Go mbeannai Dia duit.

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Quaker by conviction, mother by default, Celticst through love, Christ follower because I once was lost but now am found...

Sunday, December 5, 2010

No soft options.

Oh great creator of being grant us one more hour to perform our art & perfect our lives ~ Jim Morrison.

We were coming home the other night in a boat crowded with friends & acquaintances ~ which is not the optimum way to socialise but the way I do it more often than not.  So we socialised & I got to hear all about everything  which is more than I usually hear because I am never here & even when I am I tend to hide away at home.  Yes, I am anti~social.  It's not that I don't like people it's just I find it all rather exhausting & we do enough of it in other areas.

So instead of leaning my head against the window & catching a quick between islands nap I listened to my friends gripe about the high school their children attend.  Now their oldest girl is a friend of Star's, a little younger but a friend, & together they did drama on the island with the lovely Mia & enjoyed themselves immensely though in the end Star, who has been trained under Alison, was gripping about the lack of professionalism & I happily arranged for us to be otherwise busy because I felt that the drama was a waste of time, time that invariably is in short supply.  Most of the kids were so stage shy they either couldn't or wouldn't perform & as that is the whole point...!!!

So Star's friend was looking forward to high school & the opportunity to do drama as one of her option subjects & the chance to perform properly on stage.  Um, what is it with our schools?  Drama, along with music & to a lesser degree, sport is seen as a *soft option* for the academically less gifted.  This flummoxes me.  Is it sheer ignorance?  I do not know of any group of people who work harder for less reward than people in the arts.  Seriously.  I don't know too many adults who could stand silently for an hour or more while technicians run sound & light checks.  They cat nap in the Green Room when they can because they are forced to keep peculiar hours.  They eat odd meals at odder times depending on call times & however grotty they may feel themselves they are asked to give of themselves without stint performance after performance.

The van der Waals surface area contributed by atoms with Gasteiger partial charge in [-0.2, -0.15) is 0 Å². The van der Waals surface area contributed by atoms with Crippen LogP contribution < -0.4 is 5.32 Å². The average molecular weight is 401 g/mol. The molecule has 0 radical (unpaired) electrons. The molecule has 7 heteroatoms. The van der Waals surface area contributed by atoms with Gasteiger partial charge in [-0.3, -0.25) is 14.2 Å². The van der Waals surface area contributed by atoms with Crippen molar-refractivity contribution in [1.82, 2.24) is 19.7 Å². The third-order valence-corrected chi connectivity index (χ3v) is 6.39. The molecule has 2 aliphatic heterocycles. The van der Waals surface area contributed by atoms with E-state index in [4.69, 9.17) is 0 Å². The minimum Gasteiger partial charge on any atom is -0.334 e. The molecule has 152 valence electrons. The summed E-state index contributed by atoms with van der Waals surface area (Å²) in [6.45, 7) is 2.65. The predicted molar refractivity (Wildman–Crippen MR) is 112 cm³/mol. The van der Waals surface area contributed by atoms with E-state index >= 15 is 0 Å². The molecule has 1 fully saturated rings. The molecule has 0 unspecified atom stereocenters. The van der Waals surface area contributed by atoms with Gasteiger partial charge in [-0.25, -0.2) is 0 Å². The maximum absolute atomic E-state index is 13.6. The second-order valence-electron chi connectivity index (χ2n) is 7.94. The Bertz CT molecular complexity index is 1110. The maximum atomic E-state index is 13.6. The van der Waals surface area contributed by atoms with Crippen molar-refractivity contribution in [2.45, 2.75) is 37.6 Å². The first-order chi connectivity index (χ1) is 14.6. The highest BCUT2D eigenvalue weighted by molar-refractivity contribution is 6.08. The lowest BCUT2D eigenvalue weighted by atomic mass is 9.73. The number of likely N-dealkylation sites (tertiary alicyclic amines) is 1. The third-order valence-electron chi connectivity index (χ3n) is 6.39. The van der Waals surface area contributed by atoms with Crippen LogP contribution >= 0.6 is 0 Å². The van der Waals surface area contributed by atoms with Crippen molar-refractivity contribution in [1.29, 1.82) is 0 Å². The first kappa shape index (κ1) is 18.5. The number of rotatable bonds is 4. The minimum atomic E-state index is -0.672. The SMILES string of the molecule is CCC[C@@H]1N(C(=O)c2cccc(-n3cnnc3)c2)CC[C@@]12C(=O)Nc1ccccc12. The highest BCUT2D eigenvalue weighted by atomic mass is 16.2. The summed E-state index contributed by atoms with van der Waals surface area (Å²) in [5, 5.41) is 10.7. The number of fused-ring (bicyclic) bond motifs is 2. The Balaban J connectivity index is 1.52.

So Star's friend, to her bitter disappointment, found that Mia's little island drama group was actually better value than the school's.  Star was horrified.  I bit my tongue.  It's not that I was so very wise.  We pretty much fell into AVAE thanks to the Lord's leading & my complete & utter ignorance but I am so grateful for the Lord's leading on this.  There is no room for divas in the performance industry.  I have watched with growing appreciation as Star has been groomed to work in this industry ~ & the singing is the least of it, I can assure you.  The children are drilled in performance etiquette: the conductor is *Maestro* [& don't giggle]; water bottle, music & pencil only!; never, ever admit, no matter what you do to cover it up, that you have forgotten your words;  arrive made up, warmed up & with your wardrobe in immaculate condition; do not chatter backstage ~ the mikes pick up every little sound.  They are taught how to walk on stage, take a default position & stand absolutely still ~ & it is only when I have the rare opportunity to watch other choirs I can appreciate what a difference this makes to the overall presentation.  It is not about grooming *stars* & pandering to egos.  It is about ensuring these children can find work as working musicians in a notoriously difficult industry.  It is about ensuring they know the dangers & how to avoid them.  It is about ensuring they don't come to this industry with stars in their eyes & inflated expectations.  Mostly it is about discipline; self discipline.

Now Star is a drama queen extraordinaire ~ but she saves it for home & the indulgence of a loving mummy. She knows there is a certain leeway in rehearsals for a joke & a bit of fun ~ & she knows when to stop & be professional.  Do you know how many professionals don't want to work with kids?  Do you know why all the starry~eyed kids who are talented & gifted, often way more so than my Star, won't get the same sort of opportunities?  Because Star has been trained as a professional & her friends have been shunted off to a *soft option* that no~one takes very seriously.  It makes me sad.  We so need our artists & the view they have of the world.  We need the colour, the pantomime, the drama.  We need to be reminded that life is more than the work we do, the food we eat, the clothes we wear.  Life is spirit & soul dancing amongst the stars; it is the song in our blood & the sun in our eyes.  It is a dazzle & a wonder.  It costs something to create that vision & there are no soft options.